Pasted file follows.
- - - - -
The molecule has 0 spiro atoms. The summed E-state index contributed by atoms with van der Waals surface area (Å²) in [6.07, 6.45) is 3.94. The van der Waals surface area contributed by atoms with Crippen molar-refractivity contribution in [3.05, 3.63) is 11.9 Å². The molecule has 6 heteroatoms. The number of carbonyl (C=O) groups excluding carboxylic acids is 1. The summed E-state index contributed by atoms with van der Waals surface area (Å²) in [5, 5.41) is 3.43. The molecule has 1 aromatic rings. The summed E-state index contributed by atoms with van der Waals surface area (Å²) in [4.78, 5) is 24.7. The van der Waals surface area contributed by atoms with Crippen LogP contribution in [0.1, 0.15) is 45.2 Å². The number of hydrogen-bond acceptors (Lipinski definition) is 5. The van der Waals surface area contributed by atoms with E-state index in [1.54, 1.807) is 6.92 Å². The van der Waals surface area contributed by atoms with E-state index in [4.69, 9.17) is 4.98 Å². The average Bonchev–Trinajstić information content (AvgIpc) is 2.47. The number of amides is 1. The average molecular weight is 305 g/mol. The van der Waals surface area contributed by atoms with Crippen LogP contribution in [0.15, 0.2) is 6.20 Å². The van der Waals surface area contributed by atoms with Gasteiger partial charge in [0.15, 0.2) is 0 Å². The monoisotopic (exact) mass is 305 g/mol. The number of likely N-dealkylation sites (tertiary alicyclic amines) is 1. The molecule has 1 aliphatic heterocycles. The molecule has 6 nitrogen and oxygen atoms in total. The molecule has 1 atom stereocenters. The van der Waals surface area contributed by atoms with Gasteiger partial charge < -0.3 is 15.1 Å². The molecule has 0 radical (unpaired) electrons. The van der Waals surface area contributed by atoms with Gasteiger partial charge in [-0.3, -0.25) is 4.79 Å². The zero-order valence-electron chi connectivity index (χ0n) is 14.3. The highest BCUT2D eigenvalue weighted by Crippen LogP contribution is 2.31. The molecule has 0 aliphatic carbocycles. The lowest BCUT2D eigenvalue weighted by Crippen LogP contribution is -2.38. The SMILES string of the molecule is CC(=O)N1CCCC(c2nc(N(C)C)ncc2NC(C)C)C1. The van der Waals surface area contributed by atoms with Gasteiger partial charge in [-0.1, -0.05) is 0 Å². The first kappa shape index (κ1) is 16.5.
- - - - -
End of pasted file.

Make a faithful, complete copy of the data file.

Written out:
The molecule has 0 spiro atoms. The summed E-state index contributed by atoms with van der Waals surface area (Å²) in [6.07, 6.45) is 3.94. The van der Waals surface area contributed by atoms with Crippen molar-refractivity contribution in [3.05, 3.63) is 11.9 Å². The molecule has 6 heteroatoms. The number of carbonyl (C=O) groups excluding carboxylic acids is 1. The summed E-state index contributed by atoms with van der Waals surface area (Å²) in [5, 5.41) is 3.43. The molecule has 1 aromatic rings. The summed E-state index contributed by atoms with van der Waals surface area (Å²) in [4.78, 5) is 24.7. The van der Waals surface area contributed by atoms with Crippen LogP contribution in [0.1, 0.15) is 45.2 Å². The number of hydrogen-bond acceptors (Lipinski definition) is 5. The van der Waals surface area contributed by atoms with E-state index in [1.54, 1.807) is 6.92 Å². The van der Waals surface area contributed by atoms with E-state index in [4.69, 9.17) is 4.98 Å². The average Bonchev–Trinajstić information content (AvgIpc) is 2.47. The number of amides is 1. The average molecular weight is 305 g/mol. The van der Waals surface area contributed by atoms with Crippen LogP contribution in [0.15, 0.2) is 6.20 Å². The van der Waals surface area contributed by atoms with Gasteiger partial charge in [0.15, 0.2) is 0 Å². The monoisotopic (exact) mass is 305 g/mol. The number of likely N-dealkylation sites (tertiary alicyclic amines) is 1. The molecule has 1 aliphatic heterocycles. The molecule has 6 nitrogen and oxygen atoms in total. The molecule has 1 atom stereocenters. The van der Waals surface area contributed by atoms with Gasteiger partial charge < -0.3 is 15.1 Å². The molecule has 0 radical (unpaired) electrons. The van der Waals surface area contributed by atoms with Gasteiger partial charge in [-0.3, -0.25) is 4.79 Å². The zero-order valence-electron chi connectivity index (χ0n) is 14.3. The highest BCUT2D eigenvalue weighted by Crippen LogP contribution is 2.31. The molecule has 0 aliphatic carbocycles. The lowest BCUT2D eigenvalue weighted by Crippen LogP contribution is -2.38. The SMILES string of the molecule is CC(=O)N1CCCC(c2nc(N(C)C)ncc2NC(C)C)C1. The van der Waals surface area contributed by atoms with Gasteiger partial charge in [-0.1, -0.05) is 0 Å². The first kappa shape index (κ1) is 16.5.